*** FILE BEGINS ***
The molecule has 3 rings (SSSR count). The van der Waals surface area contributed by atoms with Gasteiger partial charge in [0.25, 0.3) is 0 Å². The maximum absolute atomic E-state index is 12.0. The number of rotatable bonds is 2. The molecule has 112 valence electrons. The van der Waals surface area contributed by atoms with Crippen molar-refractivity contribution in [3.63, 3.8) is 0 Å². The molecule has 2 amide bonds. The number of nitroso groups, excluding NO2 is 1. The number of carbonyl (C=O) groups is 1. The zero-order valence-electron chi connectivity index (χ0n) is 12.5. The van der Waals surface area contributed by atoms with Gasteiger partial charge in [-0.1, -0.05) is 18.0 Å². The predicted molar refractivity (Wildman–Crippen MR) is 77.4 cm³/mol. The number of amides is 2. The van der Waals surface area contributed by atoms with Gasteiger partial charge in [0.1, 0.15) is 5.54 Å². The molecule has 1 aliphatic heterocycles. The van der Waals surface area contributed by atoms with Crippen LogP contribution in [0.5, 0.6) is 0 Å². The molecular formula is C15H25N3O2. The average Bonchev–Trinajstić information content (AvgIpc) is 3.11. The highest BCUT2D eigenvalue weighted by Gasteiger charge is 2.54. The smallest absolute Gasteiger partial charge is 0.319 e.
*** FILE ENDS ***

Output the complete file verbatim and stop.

The molecule has 3 rings (SSSR count). The van der Waals surface area contributed by atoms with Gasteiger partial charge in [0.25, 0.3) is 0 Å². The maximum absolute atomic E-state index is 12.0. The number of rotatable bonds is 2. The molecule has 112 valence electrons. The van der Waals surface area contributed by atoms with Crippen molar-refractivity contribution in [3.63, 3.8) is 0 Å². The molecule has 2 amide bonds. The number of nitroso groups, excluding NO2 is 1. The number of carbonyl (C=O) groups is 1. The zero-order valence-electron chi connectivity index (χ0n) is 12.5. The van der Waals surface area contributed by atoms with Gasteiger partial charge in [-0.1, -0.05) is 18.0 Å². The predicted molar refractivity (Wildman–Crippen MR) is 77.4 cm³/mol. The number of amides is 2. The van der Waals surface area contributed by atoms with Gasteiger partial charge in [0.1, 0.15) is 5.54 Å². The molecule has 1 aliphatic heterocycles. The van der Waals surface area contributed by atoms with Crippen LogP contribution in [0.5, 0.6) is 0 Å². The molecular formula is C15H25N3O2. The average Bonchev–Trinajstić information content (AvgIpc) is 3.11. The highest BCUT2D eigenvalue weighted by Gasteiger charge is 2.54. The smallest absolute Gasteiger partial charge is 0.319 e.